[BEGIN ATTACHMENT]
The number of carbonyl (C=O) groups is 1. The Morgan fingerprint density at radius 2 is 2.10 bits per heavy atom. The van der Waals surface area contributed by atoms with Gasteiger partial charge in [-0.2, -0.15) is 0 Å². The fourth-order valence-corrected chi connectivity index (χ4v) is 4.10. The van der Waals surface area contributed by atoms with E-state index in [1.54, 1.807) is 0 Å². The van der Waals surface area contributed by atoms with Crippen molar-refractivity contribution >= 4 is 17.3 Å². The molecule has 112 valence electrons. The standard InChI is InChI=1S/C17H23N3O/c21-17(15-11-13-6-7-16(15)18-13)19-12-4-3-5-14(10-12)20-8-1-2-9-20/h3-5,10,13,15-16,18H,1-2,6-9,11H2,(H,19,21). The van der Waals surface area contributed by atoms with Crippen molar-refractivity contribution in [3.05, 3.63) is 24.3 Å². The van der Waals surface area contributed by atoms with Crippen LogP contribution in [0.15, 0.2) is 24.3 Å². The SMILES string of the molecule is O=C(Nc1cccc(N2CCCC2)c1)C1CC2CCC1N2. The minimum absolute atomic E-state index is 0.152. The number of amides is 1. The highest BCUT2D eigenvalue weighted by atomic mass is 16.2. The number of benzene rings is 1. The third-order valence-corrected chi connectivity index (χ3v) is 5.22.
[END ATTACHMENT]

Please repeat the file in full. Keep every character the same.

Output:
The number of carbonyl (C=O) groups is 1. The Morgan fingerprint density at radius 2 is 2.10 bits per heavy atom. The van der Waals surface area contributed by atoms with Gasteiger partial charge in [-0.2, -0.15) is 0 Å². The fourth-order valence-corrected chi connectivity index (χ4v) is 4.10. The van der Waals surface area contributed by atoms with E-state index in [1.54, 1.807) is 0 Å². The van der Waals surface area contributed by atoms with Crippen molar-refractivity contribution >= 4 is 17.3 Å². The molecule has 112 valence electrons. The standard InChI is InChI=1S/C17H23N3O/c21-17(15-11-13-6-7-16(15)18-13)19-12-4-3-5-14(10-12)20-8-1-2-9-20/h3-5,10,13,15-16,18H,1-2,6-9,11H2,(H,19,21). The van der Waals surface area contributed by atoms with Crippen molar-refractivity contribution in [3.05, 3.63) is 24.3 Å². The van der Waals surface area contributed by atoms with Crippen LogP contribution in [0.15, 0.2) is 24.3 Å². The SMILES string of the molecule is O=C(Nc1cccc(N2CCCC2)c1)C1CC2CCC1N2. The minimum absolute atomic E-state index is 0.152. The number of amides is 1. The highest BCUT2D eigenvalue weighted by atomic mass is 16.2. The number of benzene rings is 1. The third-order valence-corrected chi connectivity index (χ3v) is 5.22.